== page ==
Friday, December 7, 2012

Lipstick, Pigs And Bar Discipline

With particularly sharply-worded language in a special concurrence and dissent, the Iowa Supreme Court has imposed an indefinite suspension of no less than six months of an attorney convicted of misprison of felony in connection with the representation of a client.

The attorney facilitated the overstatement of the sales price in a real estate transaction.

Justice Waterman's concurring opinion asserts that dissenting Justice Wiggins unfairly characterizes the underlying criminal conduct as "stealing" when the attorney did not steal "a dime." Rather, the dissent "gets the facts wrong, and then misapplies our precedent."

Justice Wiggins would impose permanent license revocation:

The majority avoids revoking [the attorney's] license by suggesting this is not a real theft. This characterization is akin to putting lipstick on a pig. The truth to this colloquialism is apparent: no matter how much lipstick you apply, it is still a pig...Stealing is stealing.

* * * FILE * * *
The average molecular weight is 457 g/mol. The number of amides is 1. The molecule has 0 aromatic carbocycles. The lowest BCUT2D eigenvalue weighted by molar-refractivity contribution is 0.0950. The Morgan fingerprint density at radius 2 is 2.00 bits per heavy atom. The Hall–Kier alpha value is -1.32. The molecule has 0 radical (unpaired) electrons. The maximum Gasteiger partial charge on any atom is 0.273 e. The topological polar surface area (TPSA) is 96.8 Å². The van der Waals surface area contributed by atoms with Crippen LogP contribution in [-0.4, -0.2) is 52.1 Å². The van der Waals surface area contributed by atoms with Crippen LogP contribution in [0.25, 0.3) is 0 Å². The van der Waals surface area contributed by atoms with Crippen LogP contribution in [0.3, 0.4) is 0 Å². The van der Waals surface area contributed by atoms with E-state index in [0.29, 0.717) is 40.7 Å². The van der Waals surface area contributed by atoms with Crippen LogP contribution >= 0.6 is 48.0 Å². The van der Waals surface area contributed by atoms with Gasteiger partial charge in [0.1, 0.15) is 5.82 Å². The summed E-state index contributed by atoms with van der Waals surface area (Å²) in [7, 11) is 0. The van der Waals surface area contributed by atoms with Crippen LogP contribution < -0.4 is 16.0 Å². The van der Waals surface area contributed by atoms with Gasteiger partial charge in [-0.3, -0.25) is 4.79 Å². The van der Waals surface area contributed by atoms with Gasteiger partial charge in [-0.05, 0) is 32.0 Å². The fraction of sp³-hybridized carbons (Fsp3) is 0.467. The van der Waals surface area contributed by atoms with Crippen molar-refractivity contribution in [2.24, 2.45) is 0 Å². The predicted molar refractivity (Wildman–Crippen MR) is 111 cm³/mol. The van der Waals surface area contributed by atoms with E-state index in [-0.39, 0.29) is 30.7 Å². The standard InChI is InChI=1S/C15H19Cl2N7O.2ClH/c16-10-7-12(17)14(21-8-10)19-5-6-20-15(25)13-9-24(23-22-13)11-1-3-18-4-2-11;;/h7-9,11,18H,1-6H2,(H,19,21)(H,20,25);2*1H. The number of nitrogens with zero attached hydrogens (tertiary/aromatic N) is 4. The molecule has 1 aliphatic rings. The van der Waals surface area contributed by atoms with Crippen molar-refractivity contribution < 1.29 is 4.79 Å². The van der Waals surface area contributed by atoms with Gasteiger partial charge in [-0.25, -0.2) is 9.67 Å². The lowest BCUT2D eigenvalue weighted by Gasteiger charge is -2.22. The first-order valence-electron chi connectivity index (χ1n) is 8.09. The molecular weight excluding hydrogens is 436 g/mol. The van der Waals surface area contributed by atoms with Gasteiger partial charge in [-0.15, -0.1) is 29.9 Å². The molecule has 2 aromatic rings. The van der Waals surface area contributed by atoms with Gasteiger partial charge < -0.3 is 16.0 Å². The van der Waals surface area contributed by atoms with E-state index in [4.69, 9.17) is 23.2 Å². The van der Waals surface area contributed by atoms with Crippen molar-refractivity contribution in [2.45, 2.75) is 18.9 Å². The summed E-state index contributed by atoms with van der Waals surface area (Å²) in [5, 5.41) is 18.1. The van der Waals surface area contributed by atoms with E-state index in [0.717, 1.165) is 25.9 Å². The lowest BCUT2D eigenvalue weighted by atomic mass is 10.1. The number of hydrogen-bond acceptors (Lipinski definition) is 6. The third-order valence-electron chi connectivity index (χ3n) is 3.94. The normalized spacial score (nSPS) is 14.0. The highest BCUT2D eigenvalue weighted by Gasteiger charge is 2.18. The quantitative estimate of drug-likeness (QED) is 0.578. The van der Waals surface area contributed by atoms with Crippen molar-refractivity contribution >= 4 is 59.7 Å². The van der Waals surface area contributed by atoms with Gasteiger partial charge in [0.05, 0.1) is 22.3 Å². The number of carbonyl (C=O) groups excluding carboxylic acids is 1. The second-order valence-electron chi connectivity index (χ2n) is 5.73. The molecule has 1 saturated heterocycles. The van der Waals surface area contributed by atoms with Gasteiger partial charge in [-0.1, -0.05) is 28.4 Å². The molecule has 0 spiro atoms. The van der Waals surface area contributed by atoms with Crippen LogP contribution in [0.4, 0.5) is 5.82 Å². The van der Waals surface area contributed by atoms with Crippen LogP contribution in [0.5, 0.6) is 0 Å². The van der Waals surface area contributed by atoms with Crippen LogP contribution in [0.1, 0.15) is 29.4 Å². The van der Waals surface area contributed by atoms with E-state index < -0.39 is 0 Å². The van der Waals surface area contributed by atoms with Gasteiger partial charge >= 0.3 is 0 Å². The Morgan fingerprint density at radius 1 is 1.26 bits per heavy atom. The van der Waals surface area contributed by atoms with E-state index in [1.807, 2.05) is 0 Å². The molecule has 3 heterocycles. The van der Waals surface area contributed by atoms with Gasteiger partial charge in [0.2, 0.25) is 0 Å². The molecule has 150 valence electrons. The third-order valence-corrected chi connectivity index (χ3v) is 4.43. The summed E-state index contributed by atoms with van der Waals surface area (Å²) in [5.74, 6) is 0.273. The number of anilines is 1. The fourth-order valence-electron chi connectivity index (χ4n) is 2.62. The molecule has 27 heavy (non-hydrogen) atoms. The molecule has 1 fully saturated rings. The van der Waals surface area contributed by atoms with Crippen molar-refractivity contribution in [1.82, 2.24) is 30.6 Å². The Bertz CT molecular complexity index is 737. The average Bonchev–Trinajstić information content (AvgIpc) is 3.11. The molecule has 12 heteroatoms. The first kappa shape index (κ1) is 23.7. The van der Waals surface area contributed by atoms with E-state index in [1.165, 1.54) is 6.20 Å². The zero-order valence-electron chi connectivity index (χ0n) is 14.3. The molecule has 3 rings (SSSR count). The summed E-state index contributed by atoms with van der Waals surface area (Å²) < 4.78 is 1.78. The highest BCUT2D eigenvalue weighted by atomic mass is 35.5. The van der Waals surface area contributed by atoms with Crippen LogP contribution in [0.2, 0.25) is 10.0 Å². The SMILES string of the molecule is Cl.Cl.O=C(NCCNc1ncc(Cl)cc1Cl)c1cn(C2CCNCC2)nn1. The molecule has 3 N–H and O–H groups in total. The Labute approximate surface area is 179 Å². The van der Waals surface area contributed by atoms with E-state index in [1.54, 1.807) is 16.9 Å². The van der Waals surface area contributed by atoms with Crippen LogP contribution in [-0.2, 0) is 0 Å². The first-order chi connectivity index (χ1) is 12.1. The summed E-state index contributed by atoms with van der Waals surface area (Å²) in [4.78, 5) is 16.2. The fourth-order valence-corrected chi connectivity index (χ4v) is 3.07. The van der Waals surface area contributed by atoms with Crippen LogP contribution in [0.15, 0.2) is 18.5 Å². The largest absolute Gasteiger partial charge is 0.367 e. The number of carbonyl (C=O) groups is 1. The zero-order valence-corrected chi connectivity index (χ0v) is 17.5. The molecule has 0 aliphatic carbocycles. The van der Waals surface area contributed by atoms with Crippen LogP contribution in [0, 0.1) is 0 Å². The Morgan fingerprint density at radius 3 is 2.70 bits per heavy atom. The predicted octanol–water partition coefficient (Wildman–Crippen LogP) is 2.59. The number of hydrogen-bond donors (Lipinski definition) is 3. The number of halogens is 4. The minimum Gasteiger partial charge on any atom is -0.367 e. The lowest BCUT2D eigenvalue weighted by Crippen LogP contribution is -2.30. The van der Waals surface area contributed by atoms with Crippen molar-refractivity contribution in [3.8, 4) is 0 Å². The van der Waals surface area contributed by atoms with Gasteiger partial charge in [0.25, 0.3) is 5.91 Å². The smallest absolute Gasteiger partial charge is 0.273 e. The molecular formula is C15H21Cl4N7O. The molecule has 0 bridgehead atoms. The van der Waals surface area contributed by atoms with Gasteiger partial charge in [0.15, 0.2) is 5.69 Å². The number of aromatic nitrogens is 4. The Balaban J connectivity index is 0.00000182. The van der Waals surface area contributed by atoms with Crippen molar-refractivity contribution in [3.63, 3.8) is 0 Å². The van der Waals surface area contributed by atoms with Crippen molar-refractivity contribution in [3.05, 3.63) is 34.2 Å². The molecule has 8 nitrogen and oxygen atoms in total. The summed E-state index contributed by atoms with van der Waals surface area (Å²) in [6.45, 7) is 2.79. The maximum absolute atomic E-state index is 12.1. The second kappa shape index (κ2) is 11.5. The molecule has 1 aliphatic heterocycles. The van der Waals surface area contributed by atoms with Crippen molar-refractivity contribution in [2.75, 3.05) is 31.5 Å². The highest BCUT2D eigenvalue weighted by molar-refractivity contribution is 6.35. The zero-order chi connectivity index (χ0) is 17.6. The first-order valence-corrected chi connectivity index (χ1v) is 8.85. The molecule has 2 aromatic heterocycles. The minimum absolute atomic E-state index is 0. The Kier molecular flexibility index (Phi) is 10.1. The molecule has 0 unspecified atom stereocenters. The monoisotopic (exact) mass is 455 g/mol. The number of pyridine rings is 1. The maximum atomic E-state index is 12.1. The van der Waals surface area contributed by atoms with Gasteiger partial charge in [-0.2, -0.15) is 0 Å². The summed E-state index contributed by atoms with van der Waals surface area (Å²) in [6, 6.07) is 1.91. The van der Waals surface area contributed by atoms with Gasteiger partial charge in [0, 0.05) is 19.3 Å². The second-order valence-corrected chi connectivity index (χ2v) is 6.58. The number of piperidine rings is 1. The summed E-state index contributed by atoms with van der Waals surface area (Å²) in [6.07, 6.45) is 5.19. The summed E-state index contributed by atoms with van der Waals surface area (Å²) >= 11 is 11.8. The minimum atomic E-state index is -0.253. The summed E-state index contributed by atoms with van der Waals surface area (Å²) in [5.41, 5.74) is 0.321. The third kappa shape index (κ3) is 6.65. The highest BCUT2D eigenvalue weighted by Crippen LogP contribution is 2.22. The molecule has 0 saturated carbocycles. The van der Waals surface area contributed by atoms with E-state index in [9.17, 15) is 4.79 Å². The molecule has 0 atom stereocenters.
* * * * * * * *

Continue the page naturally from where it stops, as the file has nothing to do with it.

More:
The court majority noted that the attorney has practiced for over 30 years without discipline, enjoyed a fine reputation in his community and devoted himself to a number of good works.

The same sanction was imposed in a second matter involving an attorney with over 40 years of practice and a strong record of community and public service. The attorney was convicted of making a false statement on a mortgage application. He served as a "straw man" for his client, the true purchaser of the residential home.

Justice Wiggins dissented and cited his reasons as reflected in the above dissent. (Mike Frisch)

Bar Discipline & Process | Permalink

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